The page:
The casting director of A Nightmare on Elm Street 3: Dream Warriors did a lot of favors. From the return of Langenkamp and John Saxon to the cheeky cameo from Dick Cavett and Zsa Zsa Gabor (not to mention an early role for Laurence Fishburne).

But the best new addition is Ira Heiden’s skinny-as-a-rail Will Stanton, someone who in the 1980s would most likely be ascribed the name ‘Geek.’ But, of course, he’s so much more than that harmless characteristic…he’s also a hero. After all, like Jennifer Rubin’s Taryn White, he takes Freddy head-on. Unfortunately, also like Taryn, he doesn’t make it.

12 Rick Johnson

A Nightmare on Elm Street 4: The Dream Master (1988)

Rick ANOES 4

A Nightmare on Elm Street 4: The Dream Master‘s Andras Jones may on the surface appear to be nothing more than a Christian Slater lookalike, but he brings a lot of depth to the role of Rick Johnson. As a whole, The Dream Master is an admirable expansion of the ANOES IP, and it does stand as one of the franchise’s best films.

What helps set it apart outside of more elaborate set pieces is the dynamic between Rick and his sister, Alice. The viewer truly believes them to be siblings thanks to the chemistry between Jones and Lisa Wilcox. So, to watch one-half of the duo die is to feel the other’s pain for the remainder of the film.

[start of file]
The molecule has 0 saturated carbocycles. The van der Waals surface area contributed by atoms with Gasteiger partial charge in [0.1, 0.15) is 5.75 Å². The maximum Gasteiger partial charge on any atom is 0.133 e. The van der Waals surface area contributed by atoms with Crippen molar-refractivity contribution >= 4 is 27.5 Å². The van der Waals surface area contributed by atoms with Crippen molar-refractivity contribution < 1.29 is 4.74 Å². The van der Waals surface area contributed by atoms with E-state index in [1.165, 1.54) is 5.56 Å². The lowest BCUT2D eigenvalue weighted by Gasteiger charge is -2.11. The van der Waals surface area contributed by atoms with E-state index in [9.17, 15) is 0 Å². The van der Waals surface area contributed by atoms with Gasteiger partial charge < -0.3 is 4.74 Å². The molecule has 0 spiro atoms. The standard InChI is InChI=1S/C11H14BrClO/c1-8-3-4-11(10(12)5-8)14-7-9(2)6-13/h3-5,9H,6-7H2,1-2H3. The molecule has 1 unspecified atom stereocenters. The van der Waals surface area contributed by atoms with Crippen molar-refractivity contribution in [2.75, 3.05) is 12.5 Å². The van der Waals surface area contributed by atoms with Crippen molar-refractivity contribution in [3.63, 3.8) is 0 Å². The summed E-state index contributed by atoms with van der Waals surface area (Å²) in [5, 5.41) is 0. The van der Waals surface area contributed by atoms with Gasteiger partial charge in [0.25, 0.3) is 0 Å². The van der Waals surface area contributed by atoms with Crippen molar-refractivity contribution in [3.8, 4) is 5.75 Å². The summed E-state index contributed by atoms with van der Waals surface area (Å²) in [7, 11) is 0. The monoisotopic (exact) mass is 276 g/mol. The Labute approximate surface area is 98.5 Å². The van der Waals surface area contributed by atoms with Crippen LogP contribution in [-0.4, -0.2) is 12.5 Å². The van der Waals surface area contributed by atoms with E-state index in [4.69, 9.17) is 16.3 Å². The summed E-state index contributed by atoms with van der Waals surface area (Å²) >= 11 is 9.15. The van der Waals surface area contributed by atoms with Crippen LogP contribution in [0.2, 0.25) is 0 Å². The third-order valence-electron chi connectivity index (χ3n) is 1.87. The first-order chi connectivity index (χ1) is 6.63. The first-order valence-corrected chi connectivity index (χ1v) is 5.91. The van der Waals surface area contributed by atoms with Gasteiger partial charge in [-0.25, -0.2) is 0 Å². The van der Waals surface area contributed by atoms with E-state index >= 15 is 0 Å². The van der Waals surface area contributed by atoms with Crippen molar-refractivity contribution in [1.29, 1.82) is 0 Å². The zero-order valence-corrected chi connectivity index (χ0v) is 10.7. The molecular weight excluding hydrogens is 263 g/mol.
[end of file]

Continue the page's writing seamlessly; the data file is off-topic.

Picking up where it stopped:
11 Rachel Carruthers

Halloween 5: The Revenge of Michael Myers (1989)

Rachel in Halloween 5

Halloween 5: The Revenge of Michael Myers seems to do everything in its power to undo each interesting new direction Halloween 4: The Return of Michael Myers took the franchise. For instance, the fourth installment’s sincerely lovable protagonist, Rachel Carruthers.

She may only be the adoptive older sister of Jamie Lloyd Strode, but Rachel is all in, regardless of blood relation. And, just as she’s an integral part of the fourth installment, Rachel is positioned to be a major part of the fifth. But it’s not to be, as the film dispatches of her after about 20 minutes, and it never recovers from there.

Related: 12 Gory Vampire Movies with No Time for Romance

10 Gage Creed

Pet Sematary (1989)

Dale Midkiff and Miko Hughes in Pet Sematary.
Paramount Pictures

Mary Lambert’s suitably creepy Pet Sematary is bolstered by two performances, and they’re from performers of wildly different ages. They also just so happen to play the narrative’s two doomed characters.

The Munsters‘ Fred Gwynne portrays Jud Crandall, the elderly man who lives across the (dangerous) street from the Creeds. And, while it’s surely tough to watch Crandall have his ankles slit, it’s infinitely harder to watch baby Gage Creed wander out into the road, which has an eighteen-wheeler barreling down it.

9 Tatum Reilly

Scream (1996)

Dimension Films

Every character in Scream, even the two killers, has a degree of individualized likability. But, outside of killer Stu, there’s no character in the original film more likable than Rose McGowan’s Tatum Reilly.

Outside The Silence of the Lambs, Scream is the definitive ’90s scarer, and a major factor is just how real the characters feel. The more real they seem, the harder it is to watch them die, and thanks to Ghostface and a garage door, Tatum’s death is a brutal one.